De’VIA art

Today, we had to make a presentation on a piece of Deaf Art, or De’VIA (short for Deaf view/image art.) De’VIA came about following a meeting of eight Deaf artists in 1989 at Gallaudet University. The eight penned a manifesto describing what De’VIA art aims to express. The chief difference between De’VIA art and other Deaf Art is that regular Deaf artists are free to create art in any form, media, matter, or subject, but De’VIA artists focus on expressing innate cultural or physical Deaf experience through visual art.

There are three main tendencies: 1) a focus of Deaf perspectives and insights in relation to the natural world or Deaf cultural environment, spiritually or in everyday life; 2) the use of strong colors and contrasting textures to express values and experiences; 3) exaggerations or emphasis on certain facial or bodily features especially hands, eyes, mouth, and ears.

For my presentation, I chose De’VIA artist, Susan Dupor’s 2004 work, entitled “Quiet Woods Forever.” I chose this work because it stood out to me as such a vivid expression of the Deaf experience and seemed to hold incredible hope for the Deaf community.

Susan Dupor was born deaf to a hearing family in Wisconsin, and did not have access to formal language until she was 4. Her artist statement tells of how formative those early years of her life was for her even though she did not have language skills. As a toddler, she often went into to woods to play and learned through touch and sight. As a result, her paintings often depict scenes in nature.

Quiet Woods Forever, Susan Dupor, De’VIA artist, 2004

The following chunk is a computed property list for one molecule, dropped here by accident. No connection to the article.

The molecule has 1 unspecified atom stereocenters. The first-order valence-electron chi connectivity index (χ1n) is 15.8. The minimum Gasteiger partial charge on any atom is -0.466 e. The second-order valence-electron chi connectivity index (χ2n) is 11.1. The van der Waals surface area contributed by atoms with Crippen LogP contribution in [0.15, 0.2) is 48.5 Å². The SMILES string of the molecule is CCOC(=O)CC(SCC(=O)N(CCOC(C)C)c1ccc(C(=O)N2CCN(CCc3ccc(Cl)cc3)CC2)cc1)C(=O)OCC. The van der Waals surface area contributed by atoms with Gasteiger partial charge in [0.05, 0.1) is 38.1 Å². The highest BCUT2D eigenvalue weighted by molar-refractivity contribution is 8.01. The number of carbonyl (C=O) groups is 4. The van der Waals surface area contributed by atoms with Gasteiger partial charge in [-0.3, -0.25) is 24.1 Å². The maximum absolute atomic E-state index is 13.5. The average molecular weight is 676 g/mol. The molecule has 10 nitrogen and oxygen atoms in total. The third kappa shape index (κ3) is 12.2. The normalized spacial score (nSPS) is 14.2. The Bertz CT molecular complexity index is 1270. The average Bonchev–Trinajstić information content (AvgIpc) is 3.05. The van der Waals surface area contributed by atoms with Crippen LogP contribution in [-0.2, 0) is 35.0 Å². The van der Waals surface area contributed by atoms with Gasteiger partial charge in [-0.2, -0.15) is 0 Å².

There is a lot of movement in this picture, depicted as a sequence of images. First, there is an older girl giving a young girl a deer skull, something she may have discovered in the woods as a young girl. I surmise that the young girl might be her daughter, and that the giving of the deer skill is a symbol of her handing on the tradition or culture of learning by sight and touch – the Deaf way. The older girl ascends the tree as her hands come together right at the highest point of the tree trunk. This is the sign for “equality” or “justice”  and seem to allude to the idea that there is hope for improvement towards equality between the hearing and the Deaf. The young girl is signing as well. She begins with her finger on her forehead, and ends with a sign that looks like the Hawaiian “aloha.” This is the sign for “forever.” But notice that the young girl’s hand actually gets bigger towards the end, again expressing movement and growth for the future. Together, the signs say “justice/ equality, forever.”

The colors on the painting are saturated and bright, signifying light, a key need for the Deaf to thrive, since they are visual people. The young girl is wearing white, signifying her innocence, while the older girl has blue jeans, signifying joy, and blond/ yellow hair, signifying hope. Both primary colors come together to make green – the color of the shirt she is wear, signifying her experience of both in her life.

De’VIA artworks are not only for the Deaf, but also for the hearing to understand Deaf perspectives and experiences. Dupor’s artwork is hopeful, but some others tend to express more darkness, oppression by the hearing, and loneliness. If you’re interested in learning more about De’VIA, do visit for a list of De’VIA artists.

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